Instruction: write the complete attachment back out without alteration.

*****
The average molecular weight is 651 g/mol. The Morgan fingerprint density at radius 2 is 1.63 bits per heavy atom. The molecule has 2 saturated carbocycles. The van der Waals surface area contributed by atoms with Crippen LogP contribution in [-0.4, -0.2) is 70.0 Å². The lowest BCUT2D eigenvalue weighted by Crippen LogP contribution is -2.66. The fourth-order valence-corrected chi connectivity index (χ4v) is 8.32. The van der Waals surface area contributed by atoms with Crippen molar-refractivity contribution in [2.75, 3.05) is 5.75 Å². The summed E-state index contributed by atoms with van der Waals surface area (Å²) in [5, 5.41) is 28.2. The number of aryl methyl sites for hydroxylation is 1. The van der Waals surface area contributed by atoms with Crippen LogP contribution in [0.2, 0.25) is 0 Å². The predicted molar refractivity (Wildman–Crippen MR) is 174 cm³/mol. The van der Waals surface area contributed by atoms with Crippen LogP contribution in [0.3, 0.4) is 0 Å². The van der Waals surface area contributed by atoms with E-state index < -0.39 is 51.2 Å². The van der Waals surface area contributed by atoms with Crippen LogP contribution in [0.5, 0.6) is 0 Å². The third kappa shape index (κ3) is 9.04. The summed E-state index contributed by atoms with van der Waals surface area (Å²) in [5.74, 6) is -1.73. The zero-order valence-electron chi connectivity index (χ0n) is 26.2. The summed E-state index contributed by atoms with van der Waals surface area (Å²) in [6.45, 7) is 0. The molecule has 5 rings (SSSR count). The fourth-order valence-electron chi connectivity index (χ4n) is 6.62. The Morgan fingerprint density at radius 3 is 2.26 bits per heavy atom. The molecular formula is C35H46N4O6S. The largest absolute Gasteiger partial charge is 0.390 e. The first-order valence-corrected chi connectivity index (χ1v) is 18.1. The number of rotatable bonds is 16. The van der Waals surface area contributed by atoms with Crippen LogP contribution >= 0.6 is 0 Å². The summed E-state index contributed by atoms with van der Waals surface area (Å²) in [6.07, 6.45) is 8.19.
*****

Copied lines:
The average molecular weight is 651 g/mol. The Morgan fingerprint density at radius 2 is 1.63 bits per heavy atom. The molecule has 2 saturated carbocycles. The van der Waals surface area contributed by atoms with Crippen LogP contribution in [-0.4, -0.2) is 70.0 Å². The lowest BCUT2D eigenvalue weighted by Crippen LogP contribution is -2.66. The fourth-order valence-corrected chi connectivity index (χ4v) is 8.32. The van der Waals surface area contributed by atoms with Crippen molar-refractivity contribution in [2.75, 3.05) is 5.75 Å². The summed E-state index contributed by atoms with van der Waals surface area (Å²) in [5, 5.41) is 28.2. The number of aryl methyl sites for hydroxylation is 1. The van der Waals surface area contributed by atoms with Crippen LogP contribution in [0.2, 0.25) is 0 Å². The predicted molar refractivity (Wildman–Crippen MR) is 174 cm³/mol. The van der Waals surface area contributed by atoms with Crippen LogP contribution in [0.3, 0.4) is 0 Å². The van der Waals surface area contributed by atoms with E-state index < -0.39 is 51.2 Å². The van der Waals surface area contributed by atoms with Crippen LogP contribution in [0.5, 0.6) is 0 Å². The third kappa shape index (κ3) is 9.04. The summed E-state index contributed by atoms with van der Waals surface area (Å²) in [5.74, 6) is -1.73. The zero-order valence-electron chi connectivity index (χ0n) is 26.2. The summed E-state index contributed by atoms with van der Waals surface area (Å²) in [6.45, 7) is 0. The molecule has 5 rings (SSSR count). The fourth-order valence-electron chi connectivity index (χ4n) is 6.62. The Morgan fingerprint density at radius 3 is 2.26 bits per heavy atom. The molecular formula is C35H46N4O6S. The largest absolute Gasteiger partial charge is 0.390 e. The first-order valence-corrected chi connectivity index (χ1v) is 18.1. The number of rotatable bonds is 16. The van der Waals surface area contributed by atoms with Crippen LogP contribution >= 0.6 is 0 Å². The summed E-state index contributed by atoms with van der Waals surface area (Å²) in [6.07, 6.45) is 8.19.